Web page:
Is the sky really blue? It depends on what language you speak

What color is the sky? What about the ocean? Or the grass? These may seem like simple questions with easy answers. The sky is blue. So is the ocean. Grass is green. Bananas are yellow.

If you speak English, this is all very obvious. But what if you speak a different language? Your answers to these kinds of questions may change in surprising ways — and not just because the words you use sound different. 

In Kyrgyzstan, a country in Central Asia, a traditional song opens with a line about mountains touching the blue sky. The Kyrgyz word kok (pronounced like cook) means blue. Yet people also walk through kok grass. “We use kok for green color,” says Albina Ibraimova, a former English teacher in Bishkek, Kyrgyzstan. Kyrgyz has another word for green, but it’s not as common.

Like many Kyrgyz people, Ibraimova also speaks Russian. In Russian, the sky is goluboy (GOL-uh-boy). That means “blue.” However, Russians would not call the ocean goluboy. That color is siniy (SEE-nee). Goluboy and siniy are usually translated as light blue and dark blue. But to a Russian speaker they are as different as pink and red are to someone who speaks English.

All people share the same type of brain with senses that work the same way. The human eye contains light-detecting cells called rods and cones. Three different types of cones capture a vast rainbow of around 1 million different hues. In rare cases, a person may have fewer types of cones than usual. That causes color-blindness. There are also reports of an even rarer condition that adds a fourth type of cone. These people may see many more colors than the rest of us.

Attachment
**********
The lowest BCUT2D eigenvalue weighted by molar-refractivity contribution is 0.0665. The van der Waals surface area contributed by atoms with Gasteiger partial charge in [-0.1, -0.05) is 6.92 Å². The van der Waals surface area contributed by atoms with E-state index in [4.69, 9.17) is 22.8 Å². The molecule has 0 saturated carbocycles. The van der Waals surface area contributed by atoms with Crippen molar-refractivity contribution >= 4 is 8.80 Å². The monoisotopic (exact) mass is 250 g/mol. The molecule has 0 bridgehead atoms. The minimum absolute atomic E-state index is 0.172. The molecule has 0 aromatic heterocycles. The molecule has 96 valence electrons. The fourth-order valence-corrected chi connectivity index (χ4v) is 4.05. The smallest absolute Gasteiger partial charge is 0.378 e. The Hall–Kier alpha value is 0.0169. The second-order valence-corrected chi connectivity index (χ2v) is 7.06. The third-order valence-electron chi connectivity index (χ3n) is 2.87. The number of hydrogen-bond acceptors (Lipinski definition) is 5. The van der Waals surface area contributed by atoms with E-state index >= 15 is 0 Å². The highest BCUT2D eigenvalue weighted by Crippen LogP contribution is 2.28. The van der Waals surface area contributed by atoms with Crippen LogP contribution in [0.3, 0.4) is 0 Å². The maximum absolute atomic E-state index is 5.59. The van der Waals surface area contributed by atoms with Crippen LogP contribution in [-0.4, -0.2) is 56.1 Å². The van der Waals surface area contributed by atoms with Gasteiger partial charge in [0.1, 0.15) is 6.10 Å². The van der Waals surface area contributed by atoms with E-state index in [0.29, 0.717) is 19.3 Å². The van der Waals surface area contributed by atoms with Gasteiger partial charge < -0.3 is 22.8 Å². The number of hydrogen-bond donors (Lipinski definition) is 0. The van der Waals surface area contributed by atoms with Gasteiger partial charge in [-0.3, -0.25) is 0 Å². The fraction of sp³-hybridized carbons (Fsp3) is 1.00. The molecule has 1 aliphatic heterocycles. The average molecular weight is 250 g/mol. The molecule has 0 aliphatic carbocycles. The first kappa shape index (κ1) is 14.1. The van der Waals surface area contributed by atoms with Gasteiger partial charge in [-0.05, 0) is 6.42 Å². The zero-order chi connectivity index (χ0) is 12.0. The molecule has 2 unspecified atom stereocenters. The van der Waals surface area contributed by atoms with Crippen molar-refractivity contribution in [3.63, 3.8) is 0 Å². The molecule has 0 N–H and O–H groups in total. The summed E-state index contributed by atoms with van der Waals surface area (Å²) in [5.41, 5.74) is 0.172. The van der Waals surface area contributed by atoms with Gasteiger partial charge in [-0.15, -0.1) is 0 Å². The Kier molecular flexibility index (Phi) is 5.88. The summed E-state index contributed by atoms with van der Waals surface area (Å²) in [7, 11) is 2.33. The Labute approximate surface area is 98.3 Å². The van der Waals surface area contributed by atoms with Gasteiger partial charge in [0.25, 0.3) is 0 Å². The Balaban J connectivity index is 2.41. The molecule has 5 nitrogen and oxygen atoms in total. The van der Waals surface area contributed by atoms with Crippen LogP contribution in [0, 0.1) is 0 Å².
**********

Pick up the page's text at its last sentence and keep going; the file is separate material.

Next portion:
Unless you have one of these rare conditions, it doesn’t matter if you speak Kyrgyz, Russian or English. You’ll see the same shade of sky. You just might name and categorize that color differently than someone who speaks another language. You may similarly name and categorize smells, sounds, directions, family relationships and other experiences differently. Why? And what’s going on in the brain when it encounters familiar or unfamiliar categories? Researchers who study languages, psychology and the brain are on the case. 

Read more: Science News for Students

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